PESO NEARS RECORD LOW DUE TO POLITICAL WOES

MANILA
, June 18 , 2004
 (STAR)
By Des Ferriols  -  The peso slipped near a record-low yesterday, hitting an intraday low of 56.40 to the dollar amid persistent political concerns arising from a delay in the congressional vote count for last May’s presidential election.

At the Philippine Dealing System (PDS), the peso finished at 56.355 to the dollar, its lowest in nearly three months but off the record closing low of 56.42 last touched on March 22.

Yesterday’s closing rate, however, was 10.50 centavos lower than Wednesday’s close of 56.250 to the dollar.

Traders said demand for dollars was still strong and the effect on the exchange rate was compounded by the decline in dollar remittances from overseas Filipino workers (OFWs).

They also said the market was also anticipating a break-out of mass protests over allegations of cheating against popular presidential candidate, Fernando Poe. Jr.

Adding to the worries were threats by legislators allied to opposition candidate Poe to walkout on the ongoing congressional vote tally.

Another dealer said there was also a negative backlash over the latest unemployment figures which indicated a dramatic increase in the number of jobless Filipinos.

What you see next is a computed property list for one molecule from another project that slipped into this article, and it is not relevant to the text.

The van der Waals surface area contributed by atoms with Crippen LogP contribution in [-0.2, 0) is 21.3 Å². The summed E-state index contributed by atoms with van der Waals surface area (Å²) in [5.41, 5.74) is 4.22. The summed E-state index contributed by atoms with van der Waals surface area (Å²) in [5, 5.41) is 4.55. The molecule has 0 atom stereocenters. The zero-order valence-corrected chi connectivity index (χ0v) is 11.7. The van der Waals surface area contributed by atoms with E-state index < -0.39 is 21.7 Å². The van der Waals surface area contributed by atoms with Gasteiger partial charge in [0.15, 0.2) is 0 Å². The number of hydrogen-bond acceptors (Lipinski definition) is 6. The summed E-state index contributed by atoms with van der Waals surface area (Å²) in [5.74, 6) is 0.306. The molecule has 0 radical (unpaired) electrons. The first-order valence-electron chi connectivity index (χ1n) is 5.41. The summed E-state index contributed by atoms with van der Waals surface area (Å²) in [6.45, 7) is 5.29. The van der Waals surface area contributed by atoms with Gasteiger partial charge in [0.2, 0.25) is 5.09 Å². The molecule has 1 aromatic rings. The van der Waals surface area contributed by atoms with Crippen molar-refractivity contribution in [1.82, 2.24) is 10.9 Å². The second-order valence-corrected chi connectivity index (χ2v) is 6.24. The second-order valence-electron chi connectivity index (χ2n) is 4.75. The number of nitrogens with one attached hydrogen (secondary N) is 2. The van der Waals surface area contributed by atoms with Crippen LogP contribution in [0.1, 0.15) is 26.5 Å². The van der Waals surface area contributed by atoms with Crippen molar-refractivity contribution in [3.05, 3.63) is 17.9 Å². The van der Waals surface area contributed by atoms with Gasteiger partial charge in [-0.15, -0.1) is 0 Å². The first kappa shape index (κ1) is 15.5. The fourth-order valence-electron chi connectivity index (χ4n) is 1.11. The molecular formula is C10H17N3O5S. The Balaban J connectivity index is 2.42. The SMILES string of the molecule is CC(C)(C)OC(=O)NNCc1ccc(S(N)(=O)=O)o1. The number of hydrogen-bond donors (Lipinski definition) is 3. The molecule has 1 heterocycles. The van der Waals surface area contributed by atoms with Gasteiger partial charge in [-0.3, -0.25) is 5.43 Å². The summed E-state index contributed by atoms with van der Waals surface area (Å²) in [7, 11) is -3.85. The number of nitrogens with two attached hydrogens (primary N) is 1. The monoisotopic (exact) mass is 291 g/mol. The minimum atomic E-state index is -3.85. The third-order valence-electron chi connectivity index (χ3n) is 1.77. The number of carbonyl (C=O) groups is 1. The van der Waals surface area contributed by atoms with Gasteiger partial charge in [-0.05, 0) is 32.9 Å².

The National Statistics Office (NSO) reported on Wednesday that the country’s unemployment rate as of end-April rose to 13.7 percent, the highest in two years.

The Bangko Sentral ng Pilipinas (BSP) agreed that political concerns were putting more strain on the peso-exchange rate.

"Both foreign and locals feel that because of politicking, we might be unable to work on our recovery agenda," BSP Governor Rafael Buenaventura said.

"We’re still paying a huge political premium," he said.

Buenaventura said it was understandable for the peso to fluctuate heavily due to political concerns.

According to Buenaventura, it would take time for investors to regain confidence once the May elections is over and the new administration takes over regardless of who would win.

"Obviously, the dynamics would not return to normal until the second semester and by then, we expect some improvements in the inflows," Buenaventura said.

Foreign inflows are expected to return in the second half and give the BSP an additional boost in its international reserves, a facility that it uses to shield the peso against speculative attacks.


Reported by: Sol Jose Vanzi

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